So, if we have cork in wine bottles and we want to store the wine what do we do? Back to the answer at the beginning of this story: 55 degrees F at 70 percent relative humidity. The 70 percent relative humidity is just about the maximum relative humidity that we can maintain without damaging corks. It is also a pretty good humidity to keep the cork from drying out. It really is a rate thing. What is the rate of moisture entry into the cork on the wine side versus the rate of evaporation on the outside seal side? We have 100 percent relative humidity on one side and 70 percent on the other. Seems to work. How do we know? Watching lots of bottles for lots of years.

What else do we have to worry about? The label. You have got to be kidding, right? Nope, the label is a big deal. If you trash the label how do you know what is in the bottle? The value of a wine bottle is determined to a large extent by the condition of the label. At 70 percent relative humidity we are pushing the limits for damaging the label—which is paper based. Why not go to a non-paper based label?  See cork above and Designated Hitter Rule.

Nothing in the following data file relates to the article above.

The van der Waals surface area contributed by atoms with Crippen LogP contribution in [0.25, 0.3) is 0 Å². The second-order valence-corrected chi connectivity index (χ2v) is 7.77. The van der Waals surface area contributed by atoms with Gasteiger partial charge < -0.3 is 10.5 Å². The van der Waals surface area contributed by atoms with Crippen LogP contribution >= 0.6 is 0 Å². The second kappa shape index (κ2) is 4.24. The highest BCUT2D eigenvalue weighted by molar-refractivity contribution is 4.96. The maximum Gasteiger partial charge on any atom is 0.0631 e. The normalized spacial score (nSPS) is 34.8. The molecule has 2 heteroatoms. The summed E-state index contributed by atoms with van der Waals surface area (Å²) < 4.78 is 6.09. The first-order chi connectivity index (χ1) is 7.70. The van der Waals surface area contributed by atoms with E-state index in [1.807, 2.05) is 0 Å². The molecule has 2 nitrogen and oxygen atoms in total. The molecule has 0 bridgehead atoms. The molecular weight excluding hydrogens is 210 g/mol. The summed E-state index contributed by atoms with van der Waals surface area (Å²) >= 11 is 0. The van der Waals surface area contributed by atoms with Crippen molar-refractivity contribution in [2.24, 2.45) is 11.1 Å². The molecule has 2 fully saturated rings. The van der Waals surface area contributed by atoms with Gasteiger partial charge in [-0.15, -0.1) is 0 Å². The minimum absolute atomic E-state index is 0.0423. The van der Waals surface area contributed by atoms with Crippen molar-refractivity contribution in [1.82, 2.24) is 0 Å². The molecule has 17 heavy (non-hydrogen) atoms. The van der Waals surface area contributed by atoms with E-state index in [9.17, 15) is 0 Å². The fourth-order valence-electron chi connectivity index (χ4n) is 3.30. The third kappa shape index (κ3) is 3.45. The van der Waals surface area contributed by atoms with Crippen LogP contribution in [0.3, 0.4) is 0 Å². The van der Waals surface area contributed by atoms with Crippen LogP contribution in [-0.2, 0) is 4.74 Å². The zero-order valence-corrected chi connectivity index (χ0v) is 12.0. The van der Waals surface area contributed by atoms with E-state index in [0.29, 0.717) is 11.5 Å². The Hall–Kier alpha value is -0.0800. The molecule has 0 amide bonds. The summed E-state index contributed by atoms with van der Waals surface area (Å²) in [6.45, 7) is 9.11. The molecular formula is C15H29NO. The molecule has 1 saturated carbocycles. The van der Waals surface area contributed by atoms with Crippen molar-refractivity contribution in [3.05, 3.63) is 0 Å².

Some folks wrap the label with sealable polyethylene to protect the label from the relative humidity (Photograph 6). In my experience, and it is limited and I am not French, limiting the relative humidity to 70 percent protects the label. Once you get above 80 percent you pretty much have to wrap the label—and that only buys you time.  How much time? Years, not decades.

 

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Photograph 6: Protecting the Label—You don’t need to do this if the cellar does not go above 70 percent relative humidity.

 

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Photograph 7: Wine Cellar—So what should the ventilation rate be for this wine cellar?  Where is Standard 62.2 when you need it? Actually, this is an interesting question. Do you ventilate or not? Yes, but very little.  I re-circulate the air through a charcoal filter and don’t hang out in the wine cellar. I provide about 1 air change every two days. How?  With a small balanced ventilation system on a timer.

 

What does 55 degrees F and 70 percent relative humidity mean for wine cellars? Well, for the French and their Chateaux it means that have to install dehumidifiers in their cellars if they want to store their wine in bottles with corks and paper labels.

If you don’t happen to be French and have a Chateau with a cellar and a dehumidifier what do you do? You construct a wine cellar using a psychometric chart and some building science. Figure 1 shows typical indoor summer conditions, typical indoor winter conditions relative to ideal wine cellar conditions for houses in most parts of North America. Note that we have vapor flow into the wine cellar during the summer and vapor flow out of the wine cellar during the winter.